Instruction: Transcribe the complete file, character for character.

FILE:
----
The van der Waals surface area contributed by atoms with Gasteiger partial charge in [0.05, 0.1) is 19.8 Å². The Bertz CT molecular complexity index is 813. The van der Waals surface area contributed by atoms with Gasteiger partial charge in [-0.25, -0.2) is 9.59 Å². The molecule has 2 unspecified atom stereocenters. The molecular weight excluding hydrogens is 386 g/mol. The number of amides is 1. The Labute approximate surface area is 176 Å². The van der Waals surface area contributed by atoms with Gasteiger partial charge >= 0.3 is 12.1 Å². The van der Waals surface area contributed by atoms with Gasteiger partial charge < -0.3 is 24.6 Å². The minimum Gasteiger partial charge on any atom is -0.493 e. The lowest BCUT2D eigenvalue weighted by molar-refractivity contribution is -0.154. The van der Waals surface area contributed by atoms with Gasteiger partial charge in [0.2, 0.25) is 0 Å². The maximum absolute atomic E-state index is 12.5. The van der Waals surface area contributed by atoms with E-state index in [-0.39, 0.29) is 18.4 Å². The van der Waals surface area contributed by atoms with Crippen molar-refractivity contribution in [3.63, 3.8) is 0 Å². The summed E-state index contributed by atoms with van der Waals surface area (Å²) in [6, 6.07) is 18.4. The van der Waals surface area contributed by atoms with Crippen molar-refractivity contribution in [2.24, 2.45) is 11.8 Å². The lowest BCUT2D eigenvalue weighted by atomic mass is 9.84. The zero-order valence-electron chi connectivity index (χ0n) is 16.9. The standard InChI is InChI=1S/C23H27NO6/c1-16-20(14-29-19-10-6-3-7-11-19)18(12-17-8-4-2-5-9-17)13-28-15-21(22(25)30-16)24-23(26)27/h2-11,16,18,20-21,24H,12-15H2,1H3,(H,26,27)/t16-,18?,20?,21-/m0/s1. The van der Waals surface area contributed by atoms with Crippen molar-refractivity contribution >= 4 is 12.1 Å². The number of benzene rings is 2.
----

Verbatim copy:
The van der Waals surface area contributed by atoms with Gasteiger partial charge in [0.05, 0.1) is 19.8 Å². The Bertz CT molecular complexity index is 813. The van der Waals surface area contributed by atoms with Gasteiger partial charge in [-0.25, -0.2) is 9.59 Å². The molecule has 2 unspecified atom stereocenters. The molecular weight excluding hydrogens is 386 g/mol. The number of amides is 1. The Labute approximate surface area is 176 Å². The van der Waals surface area contributed by atoms with Gasteiger partial charge >= 0.3 is 12.1 Å². The van der Waals surface area contributed by atoms with Gasteiger partial charge < -0.3 is 24.6 Å². The minimum Gasteiger partial charge on any atom is -0.493 e. The lowest BCUT2D eigenvalue weighted by molar-refractivity contribution is -0.154. The van der Waals surface area contributed by atoms with Gasteiger partial charge in [0.2, 0.25) is 0 Å². The maximum absolute atomic E-state index is 12.5. The van der Waals surface area contributed by atoms with E-state index in [-0.39, 0.29) is 18.4 Å². The van der Waals surface area contributed by atoms with Crippen molar-refractivity contribution in [3.63, 3.8) is 0 Å². The summed E-state index contributed by atoms with van der Waals surface area (Å²) in [6, 6.07) is 18.4. The van der Waals surface area contributed by atoms with Crippen molar-refractivity contribution in [2.24, 2.45) is 11.8 Å². The lowest BCUT2D eigenvalue weighted by atomic mass is 9.84. The zero-order valence-electron chi connectivity index (χ0n) is 16.9. The standard InChI is InChI=1S/C23H27NO6/c1-16-20(14-29-19-10-6-3-7-11-19)18(12-17-8-4-2-5-9-17)13-28-15-21(22(25)30-16)24-23(26)27/h2-11,16,18,20-21,24H,12-15H2,1H3,(H,26,27)/t16-,18?,20?,21-/m0/s1. The van der Waals surface area contributed by atoms with Crippen molar-refractivity contribution >= 4 is 12.1 Å². The number of benzene rings is 2.